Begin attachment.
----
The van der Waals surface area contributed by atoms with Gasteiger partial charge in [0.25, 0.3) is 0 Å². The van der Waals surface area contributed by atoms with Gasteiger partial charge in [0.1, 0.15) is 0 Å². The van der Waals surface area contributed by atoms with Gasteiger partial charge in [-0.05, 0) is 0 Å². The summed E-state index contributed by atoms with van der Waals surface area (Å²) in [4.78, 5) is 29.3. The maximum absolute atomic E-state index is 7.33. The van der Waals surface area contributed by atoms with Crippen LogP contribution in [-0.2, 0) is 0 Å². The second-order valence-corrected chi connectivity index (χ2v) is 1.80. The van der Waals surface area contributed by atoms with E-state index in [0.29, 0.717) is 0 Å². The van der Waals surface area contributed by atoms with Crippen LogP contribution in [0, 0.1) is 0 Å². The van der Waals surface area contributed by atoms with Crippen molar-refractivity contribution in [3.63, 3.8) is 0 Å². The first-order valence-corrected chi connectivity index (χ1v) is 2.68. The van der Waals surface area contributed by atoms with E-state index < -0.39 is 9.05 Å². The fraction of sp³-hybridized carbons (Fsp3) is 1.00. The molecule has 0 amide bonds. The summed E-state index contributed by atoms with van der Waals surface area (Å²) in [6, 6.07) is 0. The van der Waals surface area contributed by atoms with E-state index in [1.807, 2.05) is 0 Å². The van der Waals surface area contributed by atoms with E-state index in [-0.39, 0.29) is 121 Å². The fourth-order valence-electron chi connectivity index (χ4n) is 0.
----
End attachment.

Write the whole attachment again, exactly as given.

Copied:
The van der Waals surface area contributed by atoms with Gasteiger partial charge in [0.25, 0.3) is 0 Å². The van der Waals surface area contributed by atoms with Gasteiger partial charge in [0.1, 0.15) is 0 Å². The van der Waals surface area contributed by atoms with Gasteiger partial charge in [-0.05, 0) is 0 Å². The summed E-state index contributed by atoms with van der Waals surface area (Å²) in [4.78, 5) is 29.3. The maximum absolute atomic E-state index is 7.33. The van der Waals surface area contributed by atoms with Crippen LogP contribution in [-0.2, 0) is 0 Å². The second-order valence-corrected chi connectivity index (χ2v) is 1.80. The van der Waals surface area contributed by atoms with E-state index in [0.29, 0.717) is 0 Å². The van der Waals surface area contributed by atoms with Crippen LogP contribution in [0, 0.1) is 0 Å². The van der Waals surface area contributed by atoms with Crippen molar-refractivity contribution in [3.63, 3.8) is 0 Å². The first-order valence-corrected chi connectivity index (χ1v) is 2.68. The van der Waals surface area contributed by atoms with E-state index < -0.39 is 9.05 Å². The fraction of sp³-hybridized carbons (Fsp3) is 1.00. The molecule has 0 amide bonds. The summed E-state index contributed by atoms with van der Waals surface area (Å²) in [6, 6.07) is 0. The van der Waals surface area contributed by atoms with E-state index in [1.807, 2.05) is 0 Å². The van der Waals surface area contributed by atoms with E-state index in [-0.39, 0.29) is 121 Å². The fourth-order valence-electron chi connectivity index (χ4n) is 0.